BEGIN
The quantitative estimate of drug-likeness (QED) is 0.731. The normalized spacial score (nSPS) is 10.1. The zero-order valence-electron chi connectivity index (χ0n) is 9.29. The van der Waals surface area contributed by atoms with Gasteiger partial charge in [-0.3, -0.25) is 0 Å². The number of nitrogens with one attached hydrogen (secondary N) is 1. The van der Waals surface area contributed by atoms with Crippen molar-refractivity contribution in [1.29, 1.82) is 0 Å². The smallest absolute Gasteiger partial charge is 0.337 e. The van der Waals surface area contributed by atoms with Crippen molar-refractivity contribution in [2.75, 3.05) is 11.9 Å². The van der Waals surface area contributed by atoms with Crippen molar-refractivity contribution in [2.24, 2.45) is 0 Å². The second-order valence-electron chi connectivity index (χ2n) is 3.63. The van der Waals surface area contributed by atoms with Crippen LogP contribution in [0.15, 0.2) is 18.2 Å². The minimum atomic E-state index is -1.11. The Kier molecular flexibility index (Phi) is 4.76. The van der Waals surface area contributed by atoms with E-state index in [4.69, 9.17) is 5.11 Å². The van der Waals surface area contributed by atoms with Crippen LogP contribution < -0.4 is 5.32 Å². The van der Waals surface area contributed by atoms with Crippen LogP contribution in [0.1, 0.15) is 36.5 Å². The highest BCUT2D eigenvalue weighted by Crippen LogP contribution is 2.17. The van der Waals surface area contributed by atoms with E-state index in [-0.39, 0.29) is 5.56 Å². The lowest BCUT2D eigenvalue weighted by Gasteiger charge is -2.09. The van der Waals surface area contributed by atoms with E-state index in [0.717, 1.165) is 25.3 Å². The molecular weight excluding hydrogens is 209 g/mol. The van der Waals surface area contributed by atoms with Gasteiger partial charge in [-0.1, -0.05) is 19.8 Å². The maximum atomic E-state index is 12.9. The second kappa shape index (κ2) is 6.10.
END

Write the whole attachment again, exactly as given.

The quantitative estimate of drug-likeness (QED) is 0.731. The normalized spacial score (nSPS) is 10.1. The zero-order valence-electron chi connectivity index (χ0n) is 9.29. The van der Waals surface area contributed by atoms with Gasteiger partial charge in [-0.3, -0.25) is 0 Å². The number of nitrogens with one attached hydrogen (secondary N) is 1. The van der Waals surface area contributed by atoms with Crippen molar-refractivity contribution in [1.29, 1.82) is 0 Å². The smallest absolute Gasteiger partial charge is 0.337 e. The van der Waals surface area contributed by atoms with Crippen molar-refractivity contribution in [2.75, 3.05) is 11.9 Å². The van der Waals surface area contributed by atoms with Crippen molar-refractivity contribution in [2.24, 2.45) is 0 Å². The second-order valence-electron chi connectivity index (χ2n) is 3.63. The van der Waals surface area contributed by atoms with Crippen LogP contribution in [0.15, 0.2) is 18.2 Å². The minimum atomic E-state index is -1.11. The Kier molecular flexibility index (Phi) is 4.76. The van der Waals surface area contributed by atoms with E-state index in [4.69, 9.17) is 5.11 Å². The van der Waals surface area contributed by atoms with Crippen LogP contribution < -0.4 is 5.32 Å². The van der Waals surface area contributed by atoms with Crippen LogP contribution in [0.1, 0.15) is 36.5 Å². The highest BCUT2D eigenvalue weighted by Crippen LogP contribution is 2.17. The van der Waals surface area contributed by atoms with E-state index in [-0.39, 0.29) is 5.56 Å². The lowest BCUT2D eigenvalue weighted by Gasteiger charge is -2.09. The van der Waals surface area contributed by atoms with E-state index in [0.717, 1.165) is 25.3 Å². The molecular weight excluding hydrogens is 209 g/mol. The van der Waals surface area contributed by atoms with Gasteiger partial charge in [-0.1, -0.05) is 19.8 Å². The maximum atomic E-state index is 12.9. The second kappa shape index (κ2) is 6.10.